Biblical manhood is not about being macho

Today at CBMW, our director of international outreach Gavin Peacock provides a solid framework for men to provide masculine mentorship to other young men.  This is a tremendous need in our churches today.  One of the main misunderstandings of biblical manhood is the view that it is macho—men with beards, wearing flannel, killing their dinner, and conquering mountains.  While I enjoy all of those manly activities, manhood is more about maturity than being macho.

Peacock rightly states this:

Paul tells the men of Corinth, “Act like men” (1 Cor. 16:13). Men should act in a masculine, not effeminate way. Paul doesn’t coddle men because he knows it produces self-pity. And self-pity is the blight of manhood because it leads to passivity. Abuse gets the headlines, but passivity is the silent killer of manhood. We know this from Adam’s passive indifference that caused the fall of man. In contrast, Jesus’ proactive passion was at the heart of redemption.

Biblical manhood is not about being macho, but mature. A biblical man is humble, gentle and strong, and one who exercises authority for the good of others, no matter what it costs him in time, money, or reputation.

In fact, I believe this so much, that I am willing to talk about this on almost any platform that I have.  Here are a few things you can do today that will be marks of pursuing mature manhood, not macho manhood, and will make Satan tremble.

  1. Work harder at being a husband and father than anything else today.
  2. If single, work hard at what is right in front of you.  Don’t cut corners.
  3. Walk with a posture of courageous gentleness towards others.  Walk with courage, but be gentle in your posture.
  4. Make decisions for the benefit of others, not just yourself.
  5. Pursue purity.  Clothe yourself in Scripture and allow your mind and heart to focus on the things of Christ.

[INFOGRAPHIC] A Resource for Studying the Bible

At FC, we have been going through a series called The Word.  It’s been a helpful series as we have looked at some of the hard questions of Scripture (e.g., Are the errors in the Bible?  Why were some books not included?  Who decided upon which books go into the Canon of Scripture?).

Alongside of this discussion has been an encouragement to develop a daily rhythm for being in God’s Word.  We released this REAP Card as a helpful tool to that end.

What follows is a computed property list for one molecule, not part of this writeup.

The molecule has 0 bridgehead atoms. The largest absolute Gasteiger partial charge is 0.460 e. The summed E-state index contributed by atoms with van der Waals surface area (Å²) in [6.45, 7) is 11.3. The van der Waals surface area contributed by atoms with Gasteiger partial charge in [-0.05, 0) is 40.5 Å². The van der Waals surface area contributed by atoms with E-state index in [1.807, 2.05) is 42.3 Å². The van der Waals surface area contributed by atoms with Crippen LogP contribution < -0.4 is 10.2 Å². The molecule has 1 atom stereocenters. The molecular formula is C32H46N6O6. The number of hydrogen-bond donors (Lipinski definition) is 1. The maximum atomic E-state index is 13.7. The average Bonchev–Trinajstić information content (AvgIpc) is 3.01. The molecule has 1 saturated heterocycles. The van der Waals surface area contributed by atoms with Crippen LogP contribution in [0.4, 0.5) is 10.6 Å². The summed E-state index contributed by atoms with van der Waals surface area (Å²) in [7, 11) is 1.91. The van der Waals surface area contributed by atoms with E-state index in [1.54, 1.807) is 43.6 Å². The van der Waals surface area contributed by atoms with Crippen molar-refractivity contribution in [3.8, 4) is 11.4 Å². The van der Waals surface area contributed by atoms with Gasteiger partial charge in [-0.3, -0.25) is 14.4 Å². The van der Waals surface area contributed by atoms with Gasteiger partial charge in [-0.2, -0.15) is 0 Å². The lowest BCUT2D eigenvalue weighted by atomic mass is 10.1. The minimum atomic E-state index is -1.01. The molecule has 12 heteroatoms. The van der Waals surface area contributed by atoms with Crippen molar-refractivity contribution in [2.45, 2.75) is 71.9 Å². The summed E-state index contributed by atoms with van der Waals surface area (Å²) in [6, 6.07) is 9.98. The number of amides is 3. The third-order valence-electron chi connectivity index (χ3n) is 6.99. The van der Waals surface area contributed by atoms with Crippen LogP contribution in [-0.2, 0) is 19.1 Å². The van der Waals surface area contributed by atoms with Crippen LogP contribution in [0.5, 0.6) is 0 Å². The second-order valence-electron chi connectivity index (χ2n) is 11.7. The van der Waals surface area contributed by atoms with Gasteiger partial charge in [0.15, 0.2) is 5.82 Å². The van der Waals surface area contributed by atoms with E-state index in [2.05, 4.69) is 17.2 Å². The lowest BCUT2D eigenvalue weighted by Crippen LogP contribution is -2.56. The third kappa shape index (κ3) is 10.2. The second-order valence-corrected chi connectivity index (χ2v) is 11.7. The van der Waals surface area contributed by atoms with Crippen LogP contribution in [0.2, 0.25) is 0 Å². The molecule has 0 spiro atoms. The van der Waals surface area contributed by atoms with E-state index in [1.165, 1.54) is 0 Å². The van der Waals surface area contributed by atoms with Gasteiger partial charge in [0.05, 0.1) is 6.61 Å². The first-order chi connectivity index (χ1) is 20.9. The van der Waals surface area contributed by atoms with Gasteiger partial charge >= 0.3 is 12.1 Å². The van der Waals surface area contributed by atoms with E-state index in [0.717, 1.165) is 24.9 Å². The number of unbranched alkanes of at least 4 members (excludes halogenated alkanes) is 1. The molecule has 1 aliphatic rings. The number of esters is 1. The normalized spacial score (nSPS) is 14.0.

REAP Card copy

REAP Card copy (back)

[VIDEO] What is Your Bible Reading Rythym?

In this 5-minute video, Pastor Brandt Waggoner and I talk about our bible reading routines and encourage you to find yours.

[INFOGRAPHIC] A guide for teenagers (and their parents) to date differently

Over the past month, our family ministry staff at Foothills Church has been working on a guide for teenagers and their parents concerning dating.  If you know me, then you know I am absolutely against dating, unless you are ready for marriage.  It is mind-blowing to me when I hear of middle school students “dating,” or high school students dating who are years away from marriage.

Listen, there is nothing that brings more guilt-stricken teenagers and confused parents to my office for counseling sessions then this topic.

I recently put a few of my thoughts concerning this topic into an article at the Council on Biblical Manhood & Womanhood.  Here is an excerpt from this article:

I think this topic—how you handle dating, sex, and marriage as a teenager—will help you flourish as a young person, or it will destroy you.  You see, before sin came into the world, we didn’t need to have conversations around “how teenagers should date for the glory of God.”  Because we live in a post-Genesis 3 world, and a post-Industrial Revolution world at that (which became ground zero for a new phenomena known as youth culture), conversations like this need to happen.  Here is what I want to get off my chest right from the beginning:  the way young people view and pursue dating, sex, and marriage today = DISASTER!  I have been working with teenagers and their families for the past 10 years, and nothing brings more counseling sessions with conflicted parents and teens who are full of guilt and shame to my office than this topic.  Whenever these conversations, counseling sessions, teaching moments, and sermons take place, I always go back to 5 words to guide our conversation:

GOD, ME, THEM, US, WE.  

I go onto to define what I mean by these 5-words.  For teenagers and their parents, these words are crucial and formative throughout your preparation time for marriage.